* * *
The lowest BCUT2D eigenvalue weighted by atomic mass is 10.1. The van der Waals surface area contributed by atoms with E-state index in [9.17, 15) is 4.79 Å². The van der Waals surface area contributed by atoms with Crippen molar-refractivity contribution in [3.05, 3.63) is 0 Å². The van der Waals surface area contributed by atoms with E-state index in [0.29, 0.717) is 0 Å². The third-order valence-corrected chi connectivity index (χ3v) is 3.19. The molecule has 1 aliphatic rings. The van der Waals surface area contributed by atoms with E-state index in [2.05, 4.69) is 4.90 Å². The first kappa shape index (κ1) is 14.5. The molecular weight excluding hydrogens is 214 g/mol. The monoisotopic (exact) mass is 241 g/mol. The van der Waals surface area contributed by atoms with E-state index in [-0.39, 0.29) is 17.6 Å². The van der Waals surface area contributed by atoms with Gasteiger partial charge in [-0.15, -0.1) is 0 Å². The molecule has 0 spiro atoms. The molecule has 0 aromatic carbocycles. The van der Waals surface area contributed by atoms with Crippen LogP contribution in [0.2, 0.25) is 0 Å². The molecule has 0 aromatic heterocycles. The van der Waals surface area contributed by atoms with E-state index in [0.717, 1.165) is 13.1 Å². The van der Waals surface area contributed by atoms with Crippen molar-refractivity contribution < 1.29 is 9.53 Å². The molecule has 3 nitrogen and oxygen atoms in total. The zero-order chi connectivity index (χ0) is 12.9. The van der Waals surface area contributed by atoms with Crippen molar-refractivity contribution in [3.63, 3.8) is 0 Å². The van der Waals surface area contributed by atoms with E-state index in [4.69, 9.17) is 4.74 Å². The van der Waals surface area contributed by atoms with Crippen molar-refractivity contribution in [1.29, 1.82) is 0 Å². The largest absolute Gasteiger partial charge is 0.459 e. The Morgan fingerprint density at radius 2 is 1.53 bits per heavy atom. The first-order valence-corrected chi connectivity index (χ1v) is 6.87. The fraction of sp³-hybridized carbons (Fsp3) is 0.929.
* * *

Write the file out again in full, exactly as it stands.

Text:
The lowest BCUT2D eigenvalue weighted by atomic mass is 10.1. The van der Waals surface area contributed by atoms with E-state index in [9.17, 15) is 4.79 Å². The van der Waals surface area contributed by atoms with Crippen molar-refractivity contribution in [3.05, 3.63) is 0 Å². The van der Waals surface area contributed by atoms with E-state index in [0.29, 0.717) is 0 Å². The third-order valence-corrected chi connectivity index (χ3v) is 3.19. The molecule has 1 aliphatic rings. The van der Waals surface area contributed by atoms with E-state index in [2.05, 4.69) is 4.90 Å². The first kappa shape index (κ1) is 14.5. The molecular weight excluding hydrogens is 214 g/mol. The monoisotopic (exact) mass is 241 g/mol. The van der Waals surface area contributed by atoms with E-state index in [-0.39, 0.29) is 17.6 Å². The van der Waals surface area contributed by atoms with Gasteiger partial charge in [-0.15, -0.1) is 0 Å². The molecule has 0 spiro atoms. The molecule has 0 aromatic carbocycles. The van der Waals surface area contributed by atoms with Crippen LogP contribution in [0.2, 0.25) is 0 Å². The molecule has 0 aromatic heterocycles. The van der Waals surface area contributed by atoms with E-state index in [0.717, 1.165) is 13.1 Å². The van der Waals surface area contributed by atoms with Crippen molar-refractivity contribution < 1.29 is 9.53 Å². The molecule has 3 nitrogen and oxygen atoms in total. The zero-order chi connectivity index (χ0) is 12.9. The van der Waals surface area contributed by atoms with Crippen molar-refractivity contribution in [3.63, 3.8) is 0 Å². The van der Waals surface area contributed by atoms with E-state index in [4.69, 9.17) is 4.74 Å². The van der Waals surface area contributed by atoms with Crippen molar-refractivity contribution in [1.29, 1.82) is 0 Å². The largest absolute Gasteiger partial charge is 0.459 e. The Morgan fingerprint density at radius 2 is 1.53 bits per heavy atom. The first-order valence-corrected chi connectivity index (χ1v) is 6.87. The fraction of sp³-hybridized carbons (Fsp3) is 0.929.